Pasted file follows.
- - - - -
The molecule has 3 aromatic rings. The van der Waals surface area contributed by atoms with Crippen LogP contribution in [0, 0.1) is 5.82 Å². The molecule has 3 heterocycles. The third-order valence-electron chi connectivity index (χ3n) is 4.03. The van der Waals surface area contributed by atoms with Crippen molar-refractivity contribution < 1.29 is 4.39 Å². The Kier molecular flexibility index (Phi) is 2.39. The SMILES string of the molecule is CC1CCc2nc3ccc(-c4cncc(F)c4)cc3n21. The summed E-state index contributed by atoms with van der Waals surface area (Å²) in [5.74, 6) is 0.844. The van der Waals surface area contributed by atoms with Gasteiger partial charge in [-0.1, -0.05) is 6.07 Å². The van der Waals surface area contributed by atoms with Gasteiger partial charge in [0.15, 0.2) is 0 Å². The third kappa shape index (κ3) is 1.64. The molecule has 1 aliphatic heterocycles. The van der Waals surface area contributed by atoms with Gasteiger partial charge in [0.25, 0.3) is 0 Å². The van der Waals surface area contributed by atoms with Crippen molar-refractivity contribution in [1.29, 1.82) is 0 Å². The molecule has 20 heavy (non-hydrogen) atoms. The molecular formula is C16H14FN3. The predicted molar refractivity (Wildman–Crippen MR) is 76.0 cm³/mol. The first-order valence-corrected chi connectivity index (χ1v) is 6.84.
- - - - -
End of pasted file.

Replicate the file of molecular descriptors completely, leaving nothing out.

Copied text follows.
The molecule has 3 aromatic rings. The van der Waals surface area contributed by atoms with Crippen LogP contribution in [0, 0.1) is 5.82 Å². The molecule has 3 heterocycles. The third-order valence-electron chi connectivity index (χ3n) is 4.03. The van der Waals surface area contributed by atoms with Crippen molar-refractivity contribution < 1.29 is 4.39 Å². The Kier molecular flexibility index (Phi) is 2.39. The SMILES string of the molecule is CC1CCc2nc3ccc(-c4cncc(F)c4)cc3n21. The summed E-state index contributed by atoms with van der Waals surface area (Å²) in [5.74, 6) is 0.844. The van der Waals surface area contributed by atoms with Gasteiger partial charge in [-0.1, -0.05) is 6.07 Å². The van der Waals surface area contributed by atoms with Gasteiger partial charge in [0.15, 0.2) is 0 Å². The third kappa shape index (κ3) is 1.64. The molecule has 1 aliphatic heterocycles. The van der Waals surface area contributed by atoms with Gasteiger partial charge in [0.25, 0.3) is 0 Å². The van der Waals surface area contributed by atoms with Crippen molar-refractivity contribution in [1.29, 1.82) is 0 Å². The molecule has 20 heavy (non-hydrogen) atoms. The molecular formula is C16H14FN3. The predicted molar refractivity (Wildman–Crippen MR) is 76.0 cm³/mol. The first-order valence-corrected chi connectivity index (χ1v) is 6.84.